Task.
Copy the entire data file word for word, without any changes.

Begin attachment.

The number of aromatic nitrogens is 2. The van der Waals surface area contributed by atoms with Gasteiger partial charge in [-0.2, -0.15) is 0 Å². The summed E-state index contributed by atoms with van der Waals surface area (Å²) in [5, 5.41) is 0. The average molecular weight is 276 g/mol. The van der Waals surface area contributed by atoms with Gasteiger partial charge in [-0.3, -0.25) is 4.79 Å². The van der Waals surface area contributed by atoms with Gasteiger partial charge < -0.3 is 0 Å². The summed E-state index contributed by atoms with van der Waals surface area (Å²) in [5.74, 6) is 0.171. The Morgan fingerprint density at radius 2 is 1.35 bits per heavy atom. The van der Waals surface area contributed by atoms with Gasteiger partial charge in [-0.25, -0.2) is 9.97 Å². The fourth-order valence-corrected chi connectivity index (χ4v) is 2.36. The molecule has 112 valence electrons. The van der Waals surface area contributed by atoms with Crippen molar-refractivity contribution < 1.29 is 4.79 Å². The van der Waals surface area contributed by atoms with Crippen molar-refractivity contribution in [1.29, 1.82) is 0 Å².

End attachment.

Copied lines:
The number of aromatic nitrogens is 2. The van der Waals surface area contributed by atoms with Gasteiger partial charge in [-0.2, -0.15) is 0 Å². The summed E-state index contributed by atoms with van der Waals surface area (Å²) in [5, 5.41) is 0. The average molecular weight is 276 g/mol. The van der Waals surface area contributed by atoms with Gasteiger partial charge in [-0.3, -0.25) is 4.79 Å². The van der Waals surface area contributed by atoms with Gasteiger partial charge < -0.3 is 0 Å². The summed E-state index contributed by atoms with van der Waals surface area (Å²) in [5.74, 6) is 0.171. The Morgan fingerprint density at radius 2 is 1.35 bits per heavy atom. The van der Waals surface area contributed by atoms with Gasteiger partial charge in [-0.25, -0.2) is 9.97 Å². The fourth-order valence-corrected chi connectivity index (χ4v) is 2.36. The molecule has 112 valence electrons. The van der Waals surface area contributed by atoms with Crippen molar-refractivity contribution < 1.29 is 4.79 Å². The van der Waals surface area contributed by atoms with Crippen molar-refractivity contribution in [1.29, 1.82) is 0 Å².